Once modified, the mode of action by which the modification transmits its effect is of central interest to its function. Examples of direct recognition of a modification include 5mC in DNA which is specifically bound e.g. by MBD proteins and SRA proteins.[62,63] Downstream of 5mC formation, the 3 TET-dependent modified nucleosides 5hmC, 5fC and 5caC (Figure 1A) are not only intermediates in DNA demethylation, but most likely constitute new epigenetic signals on their own, as is suggested by the fact that numerous proteins in the cells can specifically recognize and bind them.[16,63] For DNA modifications, the study of these interacting enzymes constitutes the current cutting edge of the field.
For mRNA modification, the current focus is on addition as well as oxidative removal of methylgroups to the N6 of adenines. Two highly visible transcriptome wide studies have identified clusters of m6A sites in critical regions of mRNAs such as miRNA seed regions, stop codons, and splicing sites.[28,29] This modification exhibits tissue-specific regulation, and dynamics including oxidative demethylation similar to DNA via the Fat mass and obesity-associated (FTO) gene product.
Modification enzymes are subject to regulation themselves. In particular for tRNA modification, recent data implies that modification enzymes play pivotal roles in the mediation of cellular responses to outside stress stimuli such as starvation or oxidative species.[65,66] The static view of tRNA modification as “concrete-cast” functional equipment has given way to viewing RNA modification as an instrument of gene regulation It is now becoming clear, that the dynamic nature of tRNA modification as a whole or of single modifications impact codon usage, and thus can switch the cell’s metabolism by selective translation of certain mRNAs. Concomitantly, interest has resurfaced and connections are being made between tRNA modifications, a cell’s overall stress response, cell development and its protein synthesis capacity.[66–68]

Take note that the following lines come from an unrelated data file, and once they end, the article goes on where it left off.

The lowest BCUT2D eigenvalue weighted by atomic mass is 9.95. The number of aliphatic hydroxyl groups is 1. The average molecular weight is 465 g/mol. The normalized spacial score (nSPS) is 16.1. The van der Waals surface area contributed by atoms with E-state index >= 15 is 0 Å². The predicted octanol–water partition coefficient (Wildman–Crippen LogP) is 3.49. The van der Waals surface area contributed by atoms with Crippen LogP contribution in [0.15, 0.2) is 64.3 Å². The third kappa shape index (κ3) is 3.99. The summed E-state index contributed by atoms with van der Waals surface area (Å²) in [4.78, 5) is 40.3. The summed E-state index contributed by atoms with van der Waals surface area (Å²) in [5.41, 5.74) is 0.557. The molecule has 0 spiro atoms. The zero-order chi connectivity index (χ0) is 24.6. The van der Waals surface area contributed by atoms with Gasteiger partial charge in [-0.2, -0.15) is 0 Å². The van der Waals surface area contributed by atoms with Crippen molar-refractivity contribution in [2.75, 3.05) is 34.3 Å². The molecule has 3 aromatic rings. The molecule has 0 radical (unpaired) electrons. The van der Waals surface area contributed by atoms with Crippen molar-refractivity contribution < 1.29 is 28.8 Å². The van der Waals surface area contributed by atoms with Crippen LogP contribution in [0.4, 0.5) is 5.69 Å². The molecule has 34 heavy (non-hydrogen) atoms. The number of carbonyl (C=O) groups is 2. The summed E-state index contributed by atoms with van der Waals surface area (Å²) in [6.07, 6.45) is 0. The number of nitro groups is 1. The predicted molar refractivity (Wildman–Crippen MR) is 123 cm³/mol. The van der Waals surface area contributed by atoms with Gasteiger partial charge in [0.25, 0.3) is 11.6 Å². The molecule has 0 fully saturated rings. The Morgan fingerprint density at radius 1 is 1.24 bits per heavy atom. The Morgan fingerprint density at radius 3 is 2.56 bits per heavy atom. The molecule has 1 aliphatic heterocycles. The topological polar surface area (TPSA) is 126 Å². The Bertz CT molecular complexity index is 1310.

3. Scientific goals
Understanding at the molecular and atomic resolution level
An integral understanding of nucleic acid modifications encompasses a variety of aspects, of which the molecular level is the central focus of this network. In a field that is currently wide open, urgent questions do not focus on a particular system of a defined modification or nucleic acid species. Rather, the basics of the field are currently being defined in general terms: where, how and why do modifications occur? It is along these three basic questions on detection, recognition and function, that we have identified a number of bottlenecks that currently present the biggest obstacles to faster progress in the field. These bottlenecks have obviously become so important because, as opposed to related problems in the field, they could not be solved by standard methods of molecular biology. The common motif of these bottlenecks is that their solutions involve manipulations at the atomic resolution level. This is the classical domain of chemical biology, with the impact of organic synthetic chemistry in synergy with structural biology and biochemistry. The German scientific landscape is in a privileged position to make important contributions to the solution of exactly these major bottlenecks and therefore can potentially have an enormous impact on the international level. German Science is traditionally strong in organic chemistry and that holds especially true for nucleic acid chemistry. In order to stay in a competitive situation in one of the hottest research areas right now, the participants of this funding initiative will form a network among young and established scientists from synthetic organic chemistry, chemical biology, biochemistry and structural biology including also some selected biologist from cell biology, bioinformatics, developmental biology, and epigenetics.
Detection and localization of modifications in nucleic acids are among the most important bottlenecks and therefore are a prime concern of the SPP. To collect a complete picture for a given modification, its occurrence in a particular nucleic acid species, its position in the latter, and the localization inside the cell or tissue are important must be determined as a basis for sustained research. Lower detection limits and the possibility to conduct genome-wide and transcriptome-wide analyses are eagerly awaited by the international community, and approaches to visualization of modifications or modification events inside a cell are virtually unknown.